Environmental groups sued the Navy on Wednesday to compel steps they believe would protect marine mammals when sailors use sonar to practice submarine hunting off Hawaii.
The groups want the court to prohibit naval sonar exercises near Hawaii until sailors adopt mitigation measures to protect marine mammals, citing studies saying Navy sonar can “kill, injure, or significantly alter the behavior of whales and dolphins.”
The suit says the Navy plans a series of up to 12 anti-submarine warfare exercises off Hawaii through next year.
Earthjustice sued in federal court in Honolulu on behalf of five groups, including the Ocean Mammal Institute and the Animal Welfare Institute.
Paul Achitoff, the lead Earthjustice attorney for the case, said that other organizations were challenging anti-submarine warfare exercises in other areas but that this was the only case seeking to force the Navy to change how it conducts drills off Hawaii.
A Navy spokesman said the service was complying with all applicable laws and regulations, adding that sailors have used active sonar in two undersea warfare exercises in the islands since January without incident.
“We go to great lengths to minimize any potential effects on marine life through the use of protective measures and make every effort to safeguard marine mammals when exercises are conducted,” said Jon Yoshishige, a spokesman for the U.S. Pacific Fleet.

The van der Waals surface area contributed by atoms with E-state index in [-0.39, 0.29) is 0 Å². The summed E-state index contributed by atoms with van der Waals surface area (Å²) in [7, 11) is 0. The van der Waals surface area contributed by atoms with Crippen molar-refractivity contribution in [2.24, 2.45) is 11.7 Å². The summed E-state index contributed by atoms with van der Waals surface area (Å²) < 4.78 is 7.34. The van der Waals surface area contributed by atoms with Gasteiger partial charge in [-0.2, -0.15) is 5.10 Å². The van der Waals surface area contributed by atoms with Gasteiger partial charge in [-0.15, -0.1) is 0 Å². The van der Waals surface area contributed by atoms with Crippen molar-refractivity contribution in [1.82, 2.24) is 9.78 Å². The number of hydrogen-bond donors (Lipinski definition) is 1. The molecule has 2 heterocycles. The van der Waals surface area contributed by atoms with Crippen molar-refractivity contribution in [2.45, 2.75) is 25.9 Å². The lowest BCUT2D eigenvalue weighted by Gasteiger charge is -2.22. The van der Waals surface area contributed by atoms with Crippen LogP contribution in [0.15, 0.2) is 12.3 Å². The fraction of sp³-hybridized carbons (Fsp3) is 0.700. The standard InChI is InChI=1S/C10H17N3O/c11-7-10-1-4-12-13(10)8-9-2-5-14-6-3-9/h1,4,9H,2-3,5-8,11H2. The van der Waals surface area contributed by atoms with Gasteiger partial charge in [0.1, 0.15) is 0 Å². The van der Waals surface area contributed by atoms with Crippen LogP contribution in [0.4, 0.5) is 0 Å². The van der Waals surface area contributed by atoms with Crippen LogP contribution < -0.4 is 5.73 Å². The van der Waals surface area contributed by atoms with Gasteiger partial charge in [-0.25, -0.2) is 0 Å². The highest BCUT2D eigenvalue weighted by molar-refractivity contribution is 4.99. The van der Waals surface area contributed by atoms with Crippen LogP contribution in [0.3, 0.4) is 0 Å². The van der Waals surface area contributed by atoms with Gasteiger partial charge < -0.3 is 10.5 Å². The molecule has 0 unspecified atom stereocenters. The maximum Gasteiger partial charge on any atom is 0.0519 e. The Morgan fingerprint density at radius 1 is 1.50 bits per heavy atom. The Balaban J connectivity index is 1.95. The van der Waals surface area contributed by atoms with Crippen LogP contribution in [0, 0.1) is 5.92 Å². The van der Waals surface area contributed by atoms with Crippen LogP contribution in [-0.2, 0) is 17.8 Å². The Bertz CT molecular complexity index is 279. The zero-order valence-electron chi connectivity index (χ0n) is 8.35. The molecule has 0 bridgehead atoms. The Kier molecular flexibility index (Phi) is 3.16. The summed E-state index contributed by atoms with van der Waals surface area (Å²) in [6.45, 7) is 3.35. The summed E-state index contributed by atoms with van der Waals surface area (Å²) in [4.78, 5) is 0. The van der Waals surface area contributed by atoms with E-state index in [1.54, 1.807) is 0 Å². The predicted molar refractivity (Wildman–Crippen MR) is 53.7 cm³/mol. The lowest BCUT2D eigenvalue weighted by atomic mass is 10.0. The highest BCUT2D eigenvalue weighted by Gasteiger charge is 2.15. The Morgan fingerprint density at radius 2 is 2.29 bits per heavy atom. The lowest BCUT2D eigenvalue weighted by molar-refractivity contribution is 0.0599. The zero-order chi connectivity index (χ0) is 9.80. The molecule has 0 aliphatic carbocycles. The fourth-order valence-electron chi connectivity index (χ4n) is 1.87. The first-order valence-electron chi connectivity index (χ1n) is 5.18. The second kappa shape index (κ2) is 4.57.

The lawsuit also names the National Marine Fisheries Service, which awards permits to the Navy to carry out underwater exercises.
Jim Lecky, director of the office of protected resources at the Fisheries Service, said his organization was working with the Navy to finish environmental studies governing anti-submarine warfare exercises.
The Navy last year decided for the first time to seek federal permits to use sonar in exercises.
Until the studies are completed, the Navy has agreed to post more lookouts on ships to watch for marine mammals, Lecky said. The Navy also has agreed to turn off its sonar when marine mammals get too close.
During some exercises, the Navy uses airplanes to look for whales from the air, Lecky said.
Achitoff argued those measures don’t do enough to protect marine mammals. He said posting lookouts won’t protect whales that dive for long periods and can be affected by sonar while they’re underwater.
The environmental impact statements for sonar drills should be finished before the Navy conducts the exercises, he said.
Scientists say sonar may mask the echoes some whales and dolphins listen for when they use their own natural sonar to locate food. Navy sonar may also startle some species, in particular beaked whales, prompting them to rush to the surface.
There’s evidence that this gives them a form of “bends,” the decompression sickness human divers get when they surface too fast.
A National Oceanic and Atmospheric Administration study said the Navy’s use of sonar contributed to the beaching of 16 whales and two dolphins in the Bahamas in 2000. Eight of those whales died, showing hemorrhaging around their brains and ear bones, possibly because they were exposed to loud noise.